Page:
It does not appear beyond doubt that plaintiff can prove no set of facts in support of its fourth claim for relief, and defendants' motion to dismiss this claim should be denied.

    WIRE INTERCEPTION OF ORAL COMMUNICATIONS

    Plaintiff's fifth and sixth claims for relief are predicated on 18 U.S.C. *1026 §§ 2511(1)(a),[1] 2512(1).[2] Both § 2511 and § 2512 are criminal in nature. Oceanic claims a private right of action for the violation of these statutes by virtue of 18 U.S.C. § 2520, which provides, in relevant part, that "any person whose wire, oral, or electronic communication is intercepted, disclosed, or intentionally used in violation of [18 U.S.C. §§ 2510-2521], may in a civil action recover from the person or entity which engaged in that violation." 18 U.S.C. § 2520.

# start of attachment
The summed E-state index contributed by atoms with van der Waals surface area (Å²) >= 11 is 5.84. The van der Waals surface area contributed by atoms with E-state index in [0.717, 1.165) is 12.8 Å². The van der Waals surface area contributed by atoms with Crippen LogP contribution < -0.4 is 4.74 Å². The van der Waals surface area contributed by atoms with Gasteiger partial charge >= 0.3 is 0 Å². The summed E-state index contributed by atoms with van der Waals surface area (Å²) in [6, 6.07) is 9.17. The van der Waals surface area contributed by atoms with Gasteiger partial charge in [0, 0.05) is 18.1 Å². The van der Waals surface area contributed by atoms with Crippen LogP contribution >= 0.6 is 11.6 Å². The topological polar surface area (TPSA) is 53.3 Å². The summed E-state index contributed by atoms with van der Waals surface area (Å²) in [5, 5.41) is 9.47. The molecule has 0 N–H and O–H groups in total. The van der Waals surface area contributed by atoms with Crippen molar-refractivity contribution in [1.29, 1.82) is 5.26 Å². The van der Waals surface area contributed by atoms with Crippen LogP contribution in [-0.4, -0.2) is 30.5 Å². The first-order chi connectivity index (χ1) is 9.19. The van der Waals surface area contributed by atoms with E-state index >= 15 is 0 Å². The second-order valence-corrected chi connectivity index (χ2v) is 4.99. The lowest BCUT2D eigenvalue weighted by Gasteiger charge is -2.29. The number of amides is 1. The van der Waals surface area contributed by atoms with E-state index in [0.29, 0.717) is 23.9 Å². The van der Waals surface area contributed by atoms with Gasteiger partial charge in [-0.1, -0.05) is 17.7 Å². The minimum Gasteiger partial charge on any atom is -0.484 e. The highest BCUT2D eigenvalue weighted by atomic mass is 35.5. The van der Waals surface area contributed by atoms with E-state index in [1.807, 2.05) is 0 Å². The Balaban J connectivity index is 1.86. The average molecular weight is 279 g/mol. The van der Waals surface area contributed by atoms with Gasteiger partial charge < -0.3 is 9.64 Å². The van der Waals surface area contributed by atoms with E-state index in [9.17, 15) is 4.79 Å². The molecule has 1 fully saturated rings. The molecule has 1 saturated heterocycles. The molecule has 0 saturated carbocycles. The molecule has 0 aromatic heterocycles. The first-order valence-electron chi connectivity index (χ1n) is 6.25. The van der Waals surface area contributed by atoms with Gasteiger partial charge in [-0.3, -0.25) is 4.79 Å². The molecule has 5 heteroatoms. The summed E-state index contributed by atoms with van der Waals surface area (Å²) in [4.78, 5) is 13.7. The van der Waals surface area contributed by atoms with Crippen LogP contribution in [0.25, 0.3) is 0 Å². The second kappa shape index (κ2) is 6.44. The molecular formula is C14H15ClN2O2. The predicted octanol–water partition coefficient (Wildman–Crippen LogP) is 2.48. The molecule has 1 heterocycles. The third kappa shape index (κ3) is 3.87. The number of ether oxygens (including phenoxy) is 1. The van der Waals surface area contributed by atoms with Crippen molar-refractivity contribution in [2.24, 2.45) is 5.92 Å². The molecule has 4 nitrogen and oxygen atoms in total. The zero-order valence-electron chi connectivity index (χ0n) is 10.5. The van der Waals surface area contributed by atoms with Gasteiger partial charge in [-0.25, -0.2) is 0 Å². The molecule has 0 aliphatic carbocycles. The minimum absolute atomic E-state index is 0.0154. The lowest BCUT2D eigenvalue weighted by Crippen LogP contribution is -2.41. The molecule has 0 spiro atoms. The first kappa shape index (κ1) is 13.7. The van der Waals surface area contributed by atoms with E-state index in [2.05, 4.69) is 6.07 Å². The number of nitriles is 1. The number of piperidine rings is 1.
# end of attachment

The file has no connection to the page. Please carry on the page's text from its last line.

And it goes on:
In support of their motion to dismiss, defendants cite the Court to cases holding that § 2520 provides no private right of action to cable companies, such as Oceanic, against parties engaged in the sale of descrambling equipment. In Cox Cable Cleveland Area, Inc. v. King, 582 F. Supp. 376 (N.D.Ohio 1983), a cable company, alleging a violation of § 2511(1)(a), attempted to recover against a seller of descrambling equipment by virtue of § 2520. The court held that, as a matter of law, the cable company could not pursue a cause of action based upon this combination of statutes. The court grounded its decision in the legislative history of §§ 2510-2521, noting that Congress intended only to protect private communications from illegal surveillance and wiretapping operations. The court concluded that the unlawful interception of cable television signals did not fall within the scope of the statutory intent. Id. at 382.